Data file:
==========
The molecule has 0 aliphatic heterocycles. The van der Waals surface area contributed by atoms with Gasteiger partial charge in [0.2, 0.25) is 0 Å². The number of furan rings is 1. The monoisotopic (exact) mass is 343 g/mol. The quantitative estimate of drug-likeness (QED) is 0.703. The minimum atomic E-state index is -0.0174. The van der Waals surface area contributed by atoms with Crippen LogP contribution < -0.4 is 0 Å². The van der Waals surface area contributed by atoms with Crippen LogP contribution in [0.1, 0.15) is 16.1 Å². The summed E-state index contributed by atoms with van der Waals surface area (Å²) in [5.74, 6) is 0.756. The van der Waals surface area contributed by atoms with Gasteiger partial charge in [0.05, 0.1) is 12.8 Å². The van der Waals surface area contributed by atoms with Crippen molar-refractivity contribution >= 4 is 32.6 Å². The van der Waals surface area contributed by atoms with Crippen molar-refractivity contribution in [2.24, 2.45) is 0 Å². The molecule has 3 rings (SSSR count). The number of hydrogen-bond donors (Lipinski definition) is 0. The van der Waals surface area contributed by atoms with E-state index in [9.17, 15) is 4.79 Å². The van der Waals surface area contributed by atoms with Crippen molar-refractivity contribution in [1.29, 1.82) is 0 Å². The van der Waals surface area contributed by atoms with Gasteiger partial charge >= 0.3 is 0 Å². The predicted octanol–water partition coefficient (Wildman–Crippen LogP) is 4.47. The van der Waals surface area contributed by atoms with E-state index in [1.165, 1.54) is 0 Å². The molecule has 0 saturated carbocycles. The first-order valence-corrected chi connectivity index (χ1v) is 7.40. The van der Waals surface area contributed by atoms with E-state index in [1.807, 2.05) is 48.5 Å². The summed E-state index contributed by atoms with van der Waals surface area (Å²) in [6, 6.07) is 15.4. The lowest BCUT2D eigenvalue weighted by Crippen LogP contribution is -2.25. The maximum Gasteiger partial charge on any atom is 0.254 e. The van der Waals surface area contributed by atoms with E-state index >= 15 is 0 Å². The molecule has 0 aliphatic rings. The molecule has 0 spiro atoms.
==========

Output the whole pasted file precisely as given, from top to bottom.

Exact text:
The molecule has 0 aliphatic heterocycles. The van der Waals surface area contributed by atoms with Gasteiger partial charge in [0.2, 0.25) is 0 Å². The number of furan rings is 1. The monoisotopic (exact) mass is 343 g/mol. The quantitative estimate of drug-likeness (QED) is 0.703. The minimum atomic E-state index is -0.0174. The van der Waals surface area contributed by atoms with Crippen LogP contribution < -0.4 is 0 Å². The van der Waals surface area contributed by atoms with Crippen LogP contribution in [0.1, 0.15) is 16.1 Å². The summed E-state index contributed by atoms with van der Waals surface area (Å²) in [5.74, 6) is 0.756. The van der Waals surface area contributed by atoms with Gasteiger partial charge in [0.05, 0.1) is 12.8 Å². The van der Waals surface area contributed by atoms with Crippen molar-refractivity contribution >= 4 is 32.6 Å². The van der Waals surface area contributed by atoms with Crippen molar-refractivity contribution in [2.24, 2.45) is 0 Å². The molecule has 3 rings (SSSR count). The number of hydrogen-bond donors (Lipinski definition) is 0. The van der Waals surface area contributed by atoms with E-state index in [9.17, 15) is 4.79 Å². The van der Waals surface area contributed by atoms with Crippen molar-refractivity contribution in [1.29, 1.82) is 0 Å². The van der Waals surface area contributed by atoms with Gasteiger partial charge >= 0.3 is 0 Å². The predicted octanol–water partition coefficient (Wildman–Crippen LogP) is 4.47. The van der Waals surface area contributed by atoms with E-state index in [1.165, 1.54) is 0 Å². The molecule has 0 saturated carbocycles. The first-order valence-corrected chi connectivity index (χ1v) is 7.40. The van der Waals surface area contributed by atoms with E-state index in [1.807, 2.05) is 48.5 Å². The summed E-state index contributed by atoms with van der Waals surface area (Å²) in [6, 6.07) is 15.4. The lowest BCUT2D eigenvalue weighted by Crippen LogP contribution is -2.25. The maximum Gasteiger partial charge on any atom is 0.254 e. The van der Waals surface area contributed by atoms with E-state index >= 15 is 0 Å². The molecule has 0 aliphatic rings. The molecule has 0 spiro atoms.